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Self-Development Knowledge Base

Love Languages theory

Main topic:

The theory of love languages was first expressed by Gary Chapman in his book titled The Five Love Languages: How to Express Heartfelt Commitment to Your Mate.

According to the book, there are five ways to express and experience love that Chapman calls "love languages";

  1. Receiving gifts
  2. Quality time
  3. Words of affirmation
  4. Acts of service (devotion)
  5. Physical touch

According to this theory, each person has one primary and one secondary love language.

Chapman suggests that to discover another person's love language, one must observe the way they express love to others, and analyze what they complain about most often and what they request from their significant other most often. 

He theorizes that people tend to naturally give love in the way that they prefer to receive love, and better communication between couples can be accomplished when one can demonstrate caring to the other person in the love language the recipient understands. 

An example would be if a husband's love language is acts of service, he may be confused when he does the laundry for his wife and she doesn't perceive that as an act of love, viewing it as simply performing household duties, because the love language she comprehends is words of affirmation (verbal affirmation that he loves her). She may try to use what she values, words of affirmation, to express her love to him, which he would not value as much as she does. If she understands his love language and mows the lawn for him, he perceives it in his love language as an act of expressing her love for him; likewise, if he tells her he loves her, she values that as an act of love.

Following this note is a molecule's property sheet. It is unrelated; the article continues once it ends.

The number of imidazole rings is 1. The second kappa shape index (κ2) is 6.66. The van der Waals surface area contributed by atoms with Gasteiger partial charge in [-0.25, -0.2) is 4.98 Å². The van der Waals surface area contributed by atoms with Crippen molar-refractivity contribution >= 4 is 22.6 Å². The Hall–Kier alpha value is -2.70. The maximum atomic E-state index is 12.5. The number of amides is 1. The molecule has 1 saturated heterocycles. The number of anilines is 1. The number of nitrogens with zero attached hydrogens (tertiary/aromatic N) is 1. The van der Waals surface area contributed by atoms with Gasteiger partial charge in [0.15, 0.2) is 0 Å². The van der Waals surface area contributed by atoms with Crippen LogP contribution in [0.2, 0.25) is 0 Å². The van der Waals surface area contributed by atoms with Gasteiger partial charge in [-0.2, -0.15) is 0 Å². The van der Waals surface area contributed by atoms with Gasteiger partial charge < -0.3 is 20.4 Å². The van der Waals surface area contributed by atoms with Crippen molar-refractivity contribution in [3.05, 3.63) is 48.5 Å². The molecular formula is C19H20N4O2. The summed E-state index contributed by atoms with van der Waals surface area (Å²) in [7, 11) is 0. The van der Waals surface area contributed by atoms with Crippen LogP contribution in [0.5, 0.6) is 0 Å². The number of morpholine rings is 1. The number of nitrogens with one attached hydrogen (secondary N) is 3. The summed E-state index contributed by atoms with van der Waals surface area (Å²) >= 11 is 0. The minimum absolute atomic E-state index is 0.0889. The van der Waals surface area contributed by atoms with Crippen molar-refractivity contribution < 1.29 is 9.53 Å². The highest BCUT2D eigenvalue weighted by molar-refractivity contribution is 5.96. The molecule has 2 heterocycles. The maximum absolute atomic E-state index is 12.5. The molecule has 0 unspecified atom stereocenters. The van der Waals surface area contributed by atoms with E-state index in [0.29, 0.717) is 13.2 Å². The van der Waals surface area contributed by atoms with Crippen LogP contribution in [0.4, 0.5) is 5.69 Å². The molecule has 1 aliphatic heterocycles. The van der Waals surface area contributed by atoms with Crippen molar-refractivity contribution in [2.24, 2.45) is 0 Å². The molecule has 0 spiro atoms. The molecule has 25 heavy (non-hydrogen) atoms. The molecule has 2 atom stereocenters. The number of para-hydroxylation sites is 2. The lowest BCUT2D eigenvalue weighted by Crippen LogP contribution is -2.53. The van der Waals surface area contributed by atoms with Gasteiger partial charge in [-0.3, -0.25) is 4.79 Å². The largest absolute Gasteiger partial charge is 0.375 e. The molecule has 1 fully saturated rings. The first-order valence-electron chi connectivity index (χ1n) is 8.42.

Status of this theory

There has been a lack of research to test the validity of Chapman's model and whether it can be generalized. Egbert (2006) suggests that the Five Love Languages might have some degree of psychometric validity despite its abstract nature.


Whether there is any legitimate scientific foundation for this theory, it has immense practical application in relationships. In particular;

  • Learning how others "experience love" (which could be thought of as Oxytocin or Serotonin triggers), and being able to communicate to them in that language.
  • Understanding what you need from your partner.
  • Strengthening important relationships, whether romantic, friendship, or family.

Relationship with Yourself

BROJO's Coach Mike applies the theory more broadly, to include one's relationship with themselves. Showing yourself self-appreciation means expressing those same love languages to yourself (and avoiding their opposites).

For example, if Words of Affirmation are important to you, then being overly critical of yourself will likely cause a sense of self-doubt and self-loathing. Likewise those who value Physical Touch will likely benefit on an emotional level from more kinesthetic activities - gym, yoga, dance, & massage therapy as examples.


Coach Mike also applies the 5 love languages in gift-giving. Often we think of gift-giving as either being the gift of a thing, or a compliment. That can be well expanded along all 5 of the love languages;

  1. Material gifts, anything from buying someone lunch to giving them a single flower, or even a paper flower.
  2. Words of affirmation - verbal or written compliments.
  3. Quality time, giving someone your time and attention alone.
  4. Acts of service - do something for someone. Simple things like helping them put their coat on.
  5. Physical touch must be used very carefully - particularly across gender lines - however even simple gestures such as standing close to someone, a warm handshake, or a pat on the back, can be very powerful ways of expressing trust and appreciation towards someone.

Further reading

The Five Love Languages ( Wikipedia )

Learn to Speak Your Partner's Love Languages ( The Gottman Institute )

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